People who make statements about the purity of the free market are not thinking or just not accurate except as statements of something they wish were true -- but isn't.

  15. Leric, roads and infrastructure are paid through gasoline taxes (per gallon) and DMV fees. Airlines pay gate fees at the airports that pay for the items you mentioned.

    Those are called user taxes.

  16. Yep Joe, we'd have the best education system money can buy. We'd still have students that come to school uprepared and umotivated to learn and our public schools are de facto drop in orphanages/daycare centers. So we just have a more expensive boondoggle and I have to pay for three meals a day for the kids, their books and education and I don't even get to take them as a deduction on my federal income tax return. Kinda sounds like a sucky deal to me.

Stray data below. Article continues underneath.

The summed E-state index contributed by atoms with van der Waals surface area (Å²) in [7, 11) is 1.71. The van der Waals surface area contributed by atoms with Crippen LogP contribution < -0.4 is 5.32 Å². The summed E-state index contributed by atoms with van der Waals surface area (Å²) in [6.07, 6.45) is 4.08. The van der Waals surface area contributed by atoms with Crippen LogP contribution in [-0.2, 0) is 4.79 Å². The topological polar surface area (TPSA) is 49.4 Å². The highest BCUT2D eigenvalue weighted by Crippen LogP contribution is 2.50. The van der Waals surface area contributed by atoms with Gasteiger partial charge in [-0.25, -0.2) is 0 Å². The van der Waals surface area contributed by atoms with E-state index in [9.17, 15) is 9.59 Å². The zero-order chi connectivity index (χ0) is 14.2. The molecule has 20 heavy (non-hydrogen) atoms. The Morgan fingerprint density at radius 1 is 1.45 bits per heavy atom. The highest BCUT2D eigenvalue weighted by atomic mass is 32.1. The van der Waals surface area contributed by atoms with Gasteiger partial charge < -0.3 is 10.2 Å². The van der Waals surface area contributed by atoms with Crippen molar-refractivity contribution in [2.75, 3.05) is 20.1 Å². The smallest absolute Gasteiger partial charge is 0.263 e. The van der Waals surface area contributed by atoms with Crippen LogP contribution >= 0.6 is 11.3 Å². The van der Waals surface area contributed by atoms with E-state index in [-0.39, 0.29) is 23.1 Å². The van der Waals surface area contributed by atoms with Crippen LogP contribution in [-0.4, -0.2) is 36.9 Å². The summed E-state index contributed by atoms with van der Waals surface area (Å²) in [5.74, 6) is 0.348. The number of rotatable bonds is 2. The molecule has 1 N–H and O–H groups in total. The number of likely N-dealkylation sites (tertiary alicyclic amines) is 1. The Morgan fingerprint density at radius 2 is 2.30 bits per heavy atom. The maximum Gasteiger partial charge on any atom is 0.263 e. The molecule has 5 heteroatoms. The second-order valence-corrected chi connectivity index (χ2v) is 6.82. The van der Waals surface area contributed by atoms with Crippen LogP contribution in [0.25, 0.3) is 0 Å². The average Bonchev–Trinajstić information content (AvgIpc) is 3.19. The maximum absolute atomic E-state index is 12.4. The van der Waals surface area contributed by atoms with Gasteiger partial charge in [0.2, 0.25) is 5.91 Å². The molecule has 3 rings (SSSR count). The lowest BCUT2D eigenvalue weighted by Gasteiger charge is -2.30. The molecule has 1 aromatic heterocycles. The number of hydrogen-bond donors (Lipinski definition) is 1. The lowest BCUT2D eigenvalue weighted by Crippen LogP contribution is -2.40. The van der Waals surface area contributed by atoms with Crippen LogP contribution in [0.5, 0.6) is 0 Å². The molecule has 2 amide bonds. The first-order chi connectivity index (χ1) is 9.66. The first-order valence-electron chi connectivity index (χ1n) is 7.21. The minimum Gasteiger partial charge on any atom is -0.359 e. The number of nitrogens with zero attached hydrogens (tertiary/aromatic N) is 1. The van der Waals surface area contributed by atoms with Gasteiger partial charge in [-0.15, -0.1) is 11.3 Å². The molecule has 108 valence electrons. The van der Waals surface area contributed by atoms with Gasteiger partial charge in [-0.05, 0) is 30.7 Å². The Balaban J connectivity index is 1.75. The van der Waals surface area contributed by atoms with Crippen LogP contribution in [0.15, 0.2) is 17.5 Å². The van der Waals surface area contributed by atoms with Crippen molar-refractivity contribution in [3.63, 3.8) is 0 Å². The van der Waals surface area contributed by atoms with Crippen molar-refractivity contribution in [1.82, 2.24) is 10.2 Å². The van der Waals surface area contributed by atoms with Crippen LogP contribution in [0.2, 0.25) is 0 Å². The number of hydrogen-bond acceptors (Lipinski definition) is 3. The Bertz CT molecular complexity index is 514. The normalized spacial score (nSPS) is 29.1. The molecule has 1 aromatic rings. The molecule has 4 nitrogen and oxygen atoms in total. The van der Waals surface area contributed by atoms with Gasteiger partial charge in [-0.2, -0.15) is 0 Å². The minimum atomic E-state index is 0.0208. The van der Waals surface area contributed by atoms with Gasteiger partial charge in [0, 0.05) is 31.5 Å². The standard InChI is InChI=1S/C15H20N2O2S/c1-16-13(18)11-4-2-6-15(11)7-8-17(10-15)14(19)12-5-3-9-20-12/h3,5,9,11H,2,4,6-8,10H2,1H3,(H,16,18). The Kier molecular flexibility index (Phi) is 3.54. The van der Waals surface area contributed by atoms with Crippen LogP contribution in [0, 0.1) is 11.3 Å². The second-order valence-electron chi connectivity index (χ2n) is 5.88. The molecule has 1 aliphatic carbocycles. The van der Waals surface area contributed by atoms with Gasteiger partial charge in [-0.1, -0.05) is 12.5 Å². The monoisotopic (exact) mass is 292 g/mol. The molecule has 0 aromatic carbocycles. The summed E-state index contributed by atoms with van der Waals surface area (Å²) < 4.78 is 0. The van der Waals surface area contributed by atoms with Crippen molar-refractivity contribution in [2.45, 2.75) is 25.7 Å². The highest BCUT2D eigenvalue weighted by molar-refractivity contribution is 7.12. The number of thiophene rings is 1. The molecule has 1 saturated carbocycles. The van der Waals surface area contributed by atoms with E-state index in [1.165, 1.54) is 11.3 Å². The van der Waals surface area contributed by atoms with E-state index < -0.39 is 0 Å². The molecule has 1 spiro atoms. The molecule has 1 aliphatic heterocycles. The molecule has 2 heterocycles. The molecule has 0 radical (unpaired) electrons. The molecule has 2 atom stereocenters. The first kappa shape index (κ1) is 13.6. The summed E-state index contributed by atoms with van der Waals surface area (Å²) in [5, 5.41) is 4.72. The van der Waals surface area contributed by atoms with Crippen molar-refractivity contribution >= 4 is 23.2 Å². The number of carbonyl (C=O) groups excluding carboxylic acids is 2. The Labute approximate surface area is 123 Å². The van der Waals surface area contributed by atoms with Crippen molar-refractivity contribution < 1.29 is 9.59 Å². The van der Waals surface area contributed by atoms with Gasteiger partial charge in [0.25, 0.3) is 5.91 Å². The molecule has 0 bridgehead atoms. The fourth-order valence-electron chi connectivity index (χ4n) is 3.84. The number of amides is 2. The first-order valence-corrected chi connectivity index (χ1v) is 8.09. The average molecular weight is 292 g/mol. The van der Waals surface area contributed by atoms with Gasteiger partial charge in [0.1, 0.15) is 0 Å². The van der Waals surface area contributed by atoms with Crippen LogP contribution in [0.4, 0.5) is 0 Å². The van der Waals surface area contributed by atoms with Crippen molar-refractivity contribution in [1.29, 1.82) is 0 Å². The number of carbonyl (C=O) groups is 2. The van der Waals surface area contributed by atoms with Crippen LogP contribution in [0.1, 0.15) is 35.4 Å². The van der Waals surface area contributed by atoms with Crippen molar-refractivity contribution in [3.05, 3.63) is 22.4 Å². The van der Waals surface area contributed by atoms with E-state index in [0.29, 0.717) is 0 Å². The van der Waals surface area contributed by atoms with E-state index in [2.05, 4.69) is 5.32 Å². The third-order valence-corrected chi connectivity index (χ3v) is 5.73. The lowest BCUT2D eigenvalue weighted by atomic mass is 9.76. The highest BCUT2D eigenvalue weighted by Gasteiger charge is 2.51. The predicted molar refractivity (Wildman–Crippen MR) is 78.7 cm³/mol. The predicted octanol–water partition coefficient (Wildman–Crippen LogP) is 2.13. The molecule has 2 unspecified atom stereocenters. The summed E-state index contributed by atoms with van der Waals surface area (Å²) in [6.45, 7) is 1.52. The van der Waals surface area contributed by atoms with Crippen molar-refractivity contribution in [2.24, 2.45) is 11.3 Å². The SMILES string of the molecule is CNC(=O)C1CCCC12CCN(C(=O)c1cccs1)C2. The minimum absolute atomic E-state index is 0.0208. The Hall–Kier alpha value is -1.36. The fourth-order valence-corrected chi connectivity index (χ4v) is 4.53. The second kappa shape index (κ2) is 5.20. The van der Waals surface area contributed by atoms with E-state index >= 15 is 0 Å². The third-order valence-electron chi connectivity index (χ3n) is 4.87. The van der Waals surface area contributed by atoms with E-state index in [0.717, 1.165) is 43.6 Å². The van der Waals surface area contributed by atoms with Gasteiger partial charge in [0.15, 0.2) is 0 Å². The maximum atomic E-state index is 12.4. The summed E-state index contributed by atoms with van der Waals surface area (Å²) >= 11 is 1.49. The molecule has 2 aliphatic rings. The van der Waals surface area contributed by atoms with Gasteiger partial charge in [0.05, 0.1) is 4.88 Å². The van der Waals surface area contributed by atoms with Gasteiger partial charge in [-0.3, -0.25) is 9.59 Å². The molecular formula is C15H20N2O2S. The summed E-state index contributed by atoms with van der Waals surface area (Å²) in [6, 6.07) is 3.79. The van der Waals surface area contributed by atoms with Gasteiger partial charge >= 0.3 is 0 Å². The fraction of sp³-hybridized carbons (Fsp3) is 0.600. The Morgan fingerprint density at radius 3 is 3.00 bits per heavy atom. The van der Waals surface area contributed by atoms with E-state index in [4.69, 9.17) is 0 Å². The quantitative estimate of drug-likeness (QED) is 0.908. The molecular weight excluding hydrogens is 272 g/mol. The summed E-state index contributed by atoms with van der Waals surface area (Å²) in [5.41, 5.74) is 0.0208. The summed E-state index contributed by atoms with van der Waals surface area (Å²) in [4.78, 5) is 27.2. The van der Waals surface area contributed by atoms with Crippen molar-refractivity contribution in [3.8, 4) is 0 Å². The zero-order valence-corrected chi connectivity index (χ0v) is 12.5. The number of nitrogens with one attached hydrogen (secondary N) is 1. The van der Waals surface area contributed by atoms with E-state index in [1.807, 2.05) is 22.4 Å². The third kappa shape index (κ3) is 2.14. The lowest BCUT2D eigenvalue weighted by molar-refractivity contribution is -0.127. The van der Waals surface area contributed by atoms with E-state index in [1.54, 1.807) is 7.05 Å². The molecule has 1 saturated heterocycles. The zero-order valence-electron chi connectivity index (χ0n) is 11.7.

17. @Delahunty: what is the difference between taxes being spent to subsidize something and tax credits and deductions or allowances from taxes subsidizing the same thing? It is a subsidy either way. And, either way, it distorts market pricing and the marketplace by artificially affecting supply and demand.